Pope Stephen IX (Latin: Stephanus IX) reigned from 3 August 1057 to his death in 1058.
Christened Frederick, he was a younger brother of Godfrey III, Duke of Lower Lorraine, and part of the Ardennes-Verdun dynasty that would play a prominent role in the politics of the period, which included their strong ties to the abbey of St. Vanne.
Frederick would initially be archdeacon of a cathedral church in Liege called St. Lambert and later became abbot of Monte Cassino. He was raised to the cardinalate by Pope Victor II and, for some time, discharged the function of papal legate at Constantinople. Five days after the death of Pope Victor II, he was chosen to succeed him as Pope Stephen IX. He enforced the policies of the Gregorian Reform as to clerical celibacy, was planning for the expulsion of the Normans from Italy and the elevation of his brother to the imperial throne, when he was seized by a severe illness, from which he only partially and temporarily recovered.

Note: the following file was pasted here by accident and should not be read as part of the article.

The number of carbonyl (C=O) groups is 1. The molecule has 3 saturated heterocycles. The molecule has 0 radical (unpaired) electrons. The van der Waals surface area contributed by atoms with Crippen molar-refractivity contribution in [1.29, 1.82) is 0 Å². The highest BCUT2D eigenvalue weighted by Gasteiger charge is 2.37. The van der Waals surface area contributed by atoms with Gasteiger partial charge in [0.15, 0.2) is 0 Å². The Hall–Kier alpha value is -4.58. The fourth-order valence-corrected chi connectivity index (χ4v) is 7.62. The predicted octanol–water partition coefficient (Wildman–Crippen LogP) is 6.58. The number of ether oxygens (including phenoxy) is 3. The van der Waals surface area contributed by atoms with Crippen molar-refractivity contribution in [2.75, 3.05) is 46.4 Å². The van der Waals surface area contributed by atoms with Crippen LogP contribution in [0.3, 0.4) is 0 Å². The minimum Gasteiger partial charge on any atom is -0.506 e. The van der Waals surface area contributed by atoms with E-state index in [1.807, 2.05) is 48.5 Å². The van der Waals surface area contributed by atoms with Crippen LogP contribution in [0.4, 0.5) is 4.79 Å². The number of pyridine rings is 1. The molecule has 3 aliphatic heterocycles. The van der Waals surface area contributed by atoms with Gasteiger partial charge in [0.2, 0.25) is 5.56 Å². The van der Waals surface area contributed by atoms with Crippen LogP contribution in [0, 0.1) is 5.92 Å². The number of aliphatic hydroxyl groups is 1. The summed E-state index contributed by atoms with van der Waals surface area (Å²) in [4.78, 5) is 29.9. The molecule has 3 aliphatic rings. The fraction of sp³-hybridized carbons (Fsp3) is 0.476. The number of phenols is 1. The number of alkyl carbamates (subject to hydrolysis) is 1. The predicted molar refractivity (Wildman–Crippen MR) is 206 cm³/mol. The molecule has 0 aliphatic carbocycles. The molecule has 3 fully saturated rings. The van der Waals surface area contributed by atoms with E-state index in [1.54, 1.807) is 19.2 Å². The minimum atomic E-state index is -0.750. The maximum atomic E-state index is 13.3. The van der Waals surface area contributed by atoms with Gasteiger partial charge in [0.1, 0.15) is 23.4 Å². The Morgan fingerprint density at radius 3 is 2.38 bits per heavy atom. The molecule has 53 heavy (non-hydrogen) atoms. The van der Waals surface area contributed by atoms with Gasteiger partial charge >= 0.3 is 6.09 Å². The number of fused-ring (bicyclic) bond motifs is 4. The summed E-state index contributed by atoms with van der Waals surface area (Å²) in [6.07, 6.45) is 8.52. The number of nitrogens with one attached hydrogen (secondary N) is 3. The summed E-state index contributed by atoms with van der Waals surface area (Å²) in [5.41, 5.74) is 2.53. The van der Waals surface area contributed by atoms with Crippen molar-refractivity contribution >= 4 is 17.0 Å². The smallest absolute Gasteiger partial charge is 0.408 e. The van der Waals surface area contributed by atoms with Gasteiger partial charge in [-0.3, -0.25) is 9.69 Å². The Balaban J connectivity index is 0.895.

Stephen IX died at Florence on 29 March 1058 and is considered by the current-day Catholic Church to have been succeeded by Pope Nicholas II, though others consider his successor to be Pope Benedict X, officially regarded as an antipope.